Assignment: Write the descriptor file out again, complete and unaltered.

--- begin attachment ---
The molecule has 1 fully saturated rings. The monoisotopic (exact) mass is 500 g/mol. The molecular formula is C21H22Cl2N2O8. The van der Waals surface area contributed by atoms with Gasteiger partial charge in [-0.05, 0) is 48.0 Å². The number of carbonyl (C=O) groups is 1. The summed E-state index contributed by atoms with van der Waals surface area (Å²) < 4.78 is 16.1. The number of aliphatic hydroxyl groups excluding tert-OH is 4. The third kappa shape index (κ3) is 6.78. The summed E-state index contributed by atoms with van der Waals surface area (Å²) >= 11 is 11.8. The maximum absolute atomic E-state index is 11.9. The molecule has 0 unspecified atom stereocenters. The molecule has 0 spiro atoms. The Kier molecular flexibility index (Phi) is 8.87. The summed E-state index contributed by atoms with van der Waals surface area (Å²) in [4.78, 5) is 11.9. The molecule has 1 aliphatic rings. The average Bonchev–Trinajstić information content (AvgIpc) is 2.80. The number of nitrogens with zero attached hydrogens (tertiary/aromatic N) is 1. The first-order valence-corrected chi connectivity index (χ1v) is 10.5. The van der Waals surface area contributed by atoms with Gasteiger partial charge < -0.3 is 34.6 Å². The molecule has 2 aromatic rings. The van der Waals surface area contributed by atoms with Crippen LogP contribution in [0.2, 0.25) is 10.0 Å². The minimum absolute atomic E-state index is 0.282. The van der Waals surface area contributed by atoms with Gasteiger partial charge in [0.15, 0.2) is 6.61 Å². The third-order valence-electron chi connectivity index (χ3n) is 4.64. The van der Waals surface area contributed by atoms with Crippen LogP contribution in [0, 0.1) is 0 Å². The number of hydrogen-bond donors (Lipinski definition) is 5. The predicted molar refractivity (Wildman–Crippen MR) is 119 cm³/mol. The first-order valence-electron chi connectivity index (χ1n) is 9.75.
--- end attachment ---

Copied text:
The molecule has 1 fully saturated rings. The monoisotopic (exact) mass is 500 g/mol. The molecular formula is C21H22Cl2N2O8. The van der Waals surface area contributed by atoms with Gasteiger partial charge in [-0.05, 0) is 48.0 Å². The number of carbonyl (C=O) groups is 1. The summed E-state index contributed by atoms with van der Waals surface area (Å²) < 4.78 is 16.1. The number of aliphatic hydroxyl groups excluding tert-OH is 4. The third kappa shape index (κ3) is 6.78. The summed E-state index contributed by atoms with van der Waals surface area (Å²) >= 11 is 11.8. The maximum absolute atomic E-state index is 11.9. The molecule has 0 unspecified atom stereocenters. The molecule has 0 spiro atoms. The Kier molecular flexibility index (Phi) is 8.87. The summed E-state index contributed by atoms with van der Waals surface area (Å²) in [4.78, 5) is 11.9. The molecule has 1 aliphatic rings. The average Bonchev–Trinajstić information content (AvgIpc) is 2.80. The number of nitrogens with zero attached hydrogens (tertiary/aromatic N) is 1. The first-order valence-corrected chi connectivity index (χ1v) is 10.5. The van der Waals surface area contributed by atoms with Gasteiger partial charge < -0.3 is 34.6 Å². The molecule has 2 aromatic rings. The van der Waals surface area contributed by atoms with Crippen LogP contribution in [0.2, 0.25) is 10.0 Å². The minimum absolute atomic E-state index is 0.282. The van der Waals surface area contributed by atoms with Gasteiger partial charge in [0.15, 0.2) is 6.61 Å². The third-order valence-electron chi connectivity index (χ3n) is 4.64. The van der Waals surface area contributed by atoms with Crippen LogP contribution in [0, 0.1) is 0 Å². The number of hydrogen-bond donors (Lipinski definition) is 5. The predicted molar refractivity (Wildman–Crippen MR) is 119 cm³/mol. The first-order valence-electron chi connectivity index (χ1n) is 9.75.